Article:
Rota Hosts Personnel Recovery Training, Stresses Accountability

Story Number: NNS110119-09Release Date: 1/19/2011 12:33:00 PM
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By Mass Communication Specialist 1st Class Paul Cage, Naval Station Rota Public Affairs

ROTA, Spain (NNS) -- Naval Station (NS) Rota hosted personnel recovery training for more than 800 Sailors and Marines assigned to Commander, Task Force (CTF) 68, Jan. 10-14.

Adm. Samuel J. Locklear III, commander, U.S. Naval Forces Europe-Africa (NAVEUR-NAVAF); and Vice Adm. Harry B. Harris Jr., commander, U.S. 6th Fleet; recently released messages to 6th Fleet on the importance of personnel recovery, emphasizing taking care of troops and being accountable for them.

"Leadership places a high priority on taking care of Sailors and strongly support this step in ensuring we are taking care of our Sailors as our mission set expands in Africa," said Capt. David Lobdell, NAVEUR-NAVAF/6th Fleet director of current operations. "We have a responsibility to our Sailors who are deploying to austere environments to ensure they are trained and have processes in place to make certain they come back from these missions."

Personnel recovery from an isolated event is a broad spectrum term, but the number one focus is accountability. Instances of being isolated range from a Sailor coming upon an anti-government demonstration by accident, to a Sailor detaching from their command in Africa and missing a connecting flight.

John Carey, NAVEUR-NAVAF/6th Fleet personnel recovery director, said as service members find themselves having more non-traditional roles away from friendly forces, they need to have the tools to prevent them from being isolated, and to reassure them there are mechanisms in place to do everything to recover that service member.

"We have a moral obligation to bring you guys home," said Carey. "It is the right thing to do. It is part of the warrior ethos, which echoes through the precepts of the Code of Conduct. This program may sound strange to some people, but this training applies to, not only what you do at work, it can be used in your personal life and with your family."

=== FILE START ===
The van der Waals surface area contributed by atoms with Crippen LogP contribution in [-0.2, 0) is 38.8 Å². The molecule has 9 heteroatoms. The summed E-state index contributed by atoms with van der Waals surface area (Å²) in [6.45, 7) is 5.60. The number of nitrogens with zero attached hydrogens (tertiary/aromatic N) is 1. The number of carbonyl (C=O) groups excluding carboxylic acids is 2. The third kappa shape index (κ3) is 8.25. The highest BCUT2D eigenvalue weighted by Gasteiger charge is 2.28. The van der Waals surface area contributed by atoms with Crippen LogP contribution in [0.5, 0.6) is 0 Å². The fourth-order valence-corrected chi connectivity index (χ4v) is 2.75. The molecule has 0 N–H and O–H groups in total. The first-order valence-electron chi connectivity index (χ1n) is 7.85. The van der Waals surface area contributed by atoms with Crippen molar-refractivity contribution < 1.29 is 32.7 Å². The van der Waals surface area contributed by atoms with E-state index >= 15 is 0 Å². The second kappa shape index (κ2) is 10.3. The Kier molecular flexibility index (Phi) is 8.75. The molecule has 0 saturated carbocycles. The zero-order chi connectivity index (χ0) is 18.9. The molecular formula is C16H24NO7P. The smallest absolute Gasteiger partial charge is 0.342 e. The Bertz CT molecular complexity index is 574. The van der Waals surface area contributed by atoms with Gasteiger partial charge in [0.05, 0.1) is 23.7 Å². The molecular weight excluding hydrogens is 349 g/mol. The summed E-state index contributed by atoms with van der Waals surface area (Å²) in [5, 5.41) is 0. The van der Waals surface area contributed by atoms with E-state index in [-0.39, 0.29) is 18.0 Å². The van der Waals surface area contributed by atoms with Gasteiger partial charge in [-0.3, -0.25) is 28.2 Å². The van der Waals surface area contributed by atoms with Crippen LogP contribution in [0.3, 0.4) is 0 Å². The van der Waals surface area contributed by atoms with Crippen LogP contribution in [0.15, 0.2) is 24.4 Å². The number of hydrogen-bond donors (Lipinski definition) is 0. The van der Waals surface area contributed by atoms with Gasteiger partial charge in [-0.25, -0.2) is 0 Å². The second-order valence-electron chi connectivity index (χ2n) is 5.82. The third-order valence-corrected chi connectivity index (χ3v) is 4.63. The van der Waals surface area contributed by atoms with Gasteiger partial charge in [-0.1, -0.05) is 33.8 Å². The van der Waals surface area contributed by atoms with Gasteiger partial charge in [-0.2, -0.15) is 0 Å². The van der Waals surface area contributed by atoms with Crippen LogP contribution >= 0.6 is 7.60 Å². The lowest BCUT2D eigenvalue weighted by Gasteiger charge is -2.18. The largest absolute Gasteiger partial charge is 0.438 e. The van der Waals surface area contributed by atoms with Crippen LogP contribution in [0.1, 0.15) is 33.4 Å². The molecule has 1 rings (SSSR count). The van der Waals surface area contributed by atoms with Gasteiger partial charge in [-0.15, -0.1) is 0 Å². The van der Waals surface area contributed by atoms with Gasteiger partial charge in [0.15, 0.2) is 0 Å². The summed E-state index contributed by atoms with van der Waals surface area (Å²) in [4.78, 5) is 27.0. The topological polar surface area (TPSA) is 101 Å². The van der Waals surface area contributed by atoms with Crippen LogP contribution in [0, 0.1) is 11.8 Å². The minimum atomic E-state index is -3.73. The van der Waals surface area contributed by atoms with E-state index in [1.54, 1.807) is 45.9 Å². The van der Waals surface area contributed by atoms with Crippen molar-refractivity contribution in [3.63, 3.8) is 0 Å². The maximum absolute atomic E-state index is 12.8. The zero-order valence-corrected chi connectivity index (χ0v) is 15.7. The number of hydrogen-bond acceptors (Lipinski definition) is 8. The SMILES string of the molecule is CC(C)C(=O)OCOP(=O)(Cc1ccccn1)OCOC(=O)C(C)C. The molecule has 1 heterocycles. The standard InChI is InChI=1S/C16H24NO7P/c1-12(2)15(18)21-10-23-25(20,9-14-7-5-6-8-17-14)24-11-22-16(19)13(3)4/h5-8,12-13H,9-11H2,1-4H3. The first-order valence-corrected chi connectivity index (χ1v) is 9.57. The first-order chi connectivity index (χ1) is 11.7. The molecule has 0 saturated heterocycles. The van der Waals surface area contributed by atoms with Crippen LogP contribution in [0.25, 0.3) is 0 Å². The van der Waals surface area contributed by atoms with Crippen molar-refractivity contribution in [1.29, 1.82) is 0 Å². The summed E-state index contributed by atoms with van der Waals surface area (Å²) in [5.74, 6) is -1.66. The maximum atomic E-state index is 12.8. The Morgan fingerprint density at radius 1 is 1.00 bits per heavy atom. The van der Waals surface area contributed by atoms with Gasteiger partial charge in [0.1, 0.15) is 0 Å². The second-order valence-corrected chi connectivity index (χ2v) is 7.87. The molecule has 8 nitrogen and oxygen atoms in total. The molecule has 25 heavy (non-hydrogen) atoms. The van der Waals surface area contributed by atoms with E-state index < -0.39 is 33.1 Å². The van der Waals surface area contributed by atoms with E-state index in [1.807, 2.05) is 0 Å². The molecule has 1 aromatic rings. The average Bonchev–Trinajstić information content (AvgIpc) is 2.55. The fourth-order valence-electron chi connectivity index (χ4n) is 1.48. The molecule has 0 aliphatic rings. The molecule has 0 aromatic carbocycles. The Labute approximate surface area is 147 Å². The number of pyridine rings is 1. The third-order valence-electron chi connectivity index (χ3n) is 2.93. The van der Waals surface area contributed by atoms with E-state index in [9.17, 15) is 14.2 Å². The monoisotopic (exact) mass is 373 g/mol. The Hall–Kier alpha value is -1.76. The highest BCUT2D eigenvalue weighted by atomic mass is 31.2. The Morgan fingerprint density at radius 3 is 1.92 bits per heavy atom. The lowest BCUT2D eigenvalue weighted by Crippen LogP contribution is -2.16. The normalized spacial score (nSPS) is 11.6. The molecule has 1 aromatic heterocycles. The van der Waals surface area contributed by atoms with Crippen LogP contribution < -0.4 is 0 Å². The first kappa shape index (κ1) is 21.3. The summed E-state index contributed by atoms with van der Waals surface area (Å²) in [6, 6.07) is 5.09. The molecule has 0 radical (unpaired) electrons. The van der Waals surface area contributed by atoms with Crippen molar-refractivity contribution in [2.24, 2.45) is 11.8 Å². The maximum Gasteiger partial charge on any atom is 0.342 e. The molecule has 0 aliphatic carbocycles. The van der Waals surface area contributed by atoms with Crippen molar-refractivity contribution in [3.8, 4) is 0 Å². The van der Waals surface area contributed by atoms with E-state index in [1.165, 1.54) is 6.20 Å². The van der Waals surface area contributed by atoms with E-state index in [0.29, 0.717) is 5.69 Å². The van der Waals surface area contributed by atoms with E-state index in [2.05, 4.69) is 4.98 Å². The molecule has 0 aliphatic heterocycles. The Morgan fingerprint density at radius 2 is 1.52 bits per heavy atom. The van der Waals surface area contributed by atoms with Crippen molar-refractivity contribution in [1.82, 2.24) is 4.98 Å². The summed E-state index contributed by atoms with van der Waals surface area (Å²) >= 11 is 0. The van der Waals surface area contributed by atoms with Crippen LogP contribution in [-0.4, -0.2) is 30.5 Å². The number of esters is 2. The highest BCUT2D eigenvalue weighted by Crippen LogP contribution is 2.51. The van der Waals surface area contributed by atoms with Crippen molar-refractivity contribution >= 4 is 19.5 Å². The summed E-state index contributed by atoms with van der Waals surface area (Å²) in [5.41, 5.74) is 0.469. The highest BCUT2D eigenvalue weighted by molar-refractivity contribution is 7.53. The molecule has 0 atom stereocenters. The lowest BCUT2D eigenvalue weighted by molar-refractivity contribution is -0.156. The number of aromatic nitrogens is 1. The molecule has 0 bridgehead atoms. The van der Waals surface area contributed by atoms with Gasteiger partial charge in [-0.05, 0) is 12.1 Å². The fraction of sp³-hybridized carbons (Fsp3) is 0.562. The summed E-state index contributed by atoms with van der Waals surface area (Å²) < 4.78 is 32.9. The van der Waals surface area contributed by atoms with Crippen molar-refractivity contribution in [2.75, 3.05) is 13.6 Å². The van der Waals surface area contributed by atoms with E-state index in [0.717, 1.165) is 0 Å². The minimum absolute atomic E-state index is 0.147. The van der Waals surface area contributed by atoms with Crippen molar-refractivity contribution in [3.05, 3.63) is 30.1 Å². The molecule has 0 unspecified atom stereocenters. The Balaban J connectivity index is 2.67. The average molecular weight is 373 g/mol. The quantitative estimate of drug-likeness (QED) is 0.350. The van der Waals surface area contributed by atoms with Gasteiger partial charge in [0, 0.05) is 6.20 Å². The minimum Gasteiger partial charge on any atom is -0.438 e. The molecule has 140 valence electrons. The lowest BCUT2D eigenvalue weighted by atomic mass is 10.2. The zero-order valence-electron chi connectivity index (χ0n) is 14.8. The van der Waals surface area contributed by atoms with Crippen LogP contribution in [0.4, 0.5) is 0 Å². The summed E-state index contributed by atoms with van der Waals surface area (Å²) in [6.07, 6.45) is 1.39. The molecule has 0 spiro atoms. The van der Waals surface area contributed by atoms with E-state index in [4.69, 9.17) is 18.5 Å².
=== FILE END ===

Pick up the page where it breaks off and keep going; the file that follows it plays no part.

Construction Mechanic Nicholas Burbach, assigned to Naval Mobile Construction Battalion 74, which is forward deployed to NS Rota, said he was grateful for the training.

"I feel more confident about surviving own my own if I get isolated," said Burbach. "I learned a lot about just staying motivated, and it was nice knowing that now matter how long it takes, they will never give up looking for me."

NS Rota is a major support site for many missions into Africa, and around the Mediterranean. Rota also is one of two locations in the personnel recovery architecture outside of the United States where reintegration occurs. If an event happens, or an individual is isolated, they are brought back to Rota and reintegrated through a very formal process, making Rota a high priority location for NAVEUR-NAVAF/6th Fleet.

"The end state of personnel recovery is to safely and effectively return recovered personnel to their family and unit," said Capt. Bill Mosk, NS Rota commanding officer. "Rota has the right team of professionals in place to provide outstanding support to our warfighters during the reintegration process."

For more news from Commander, U.S. Naval Forces Europe and Africa/U.S. 6th Fleet, visit

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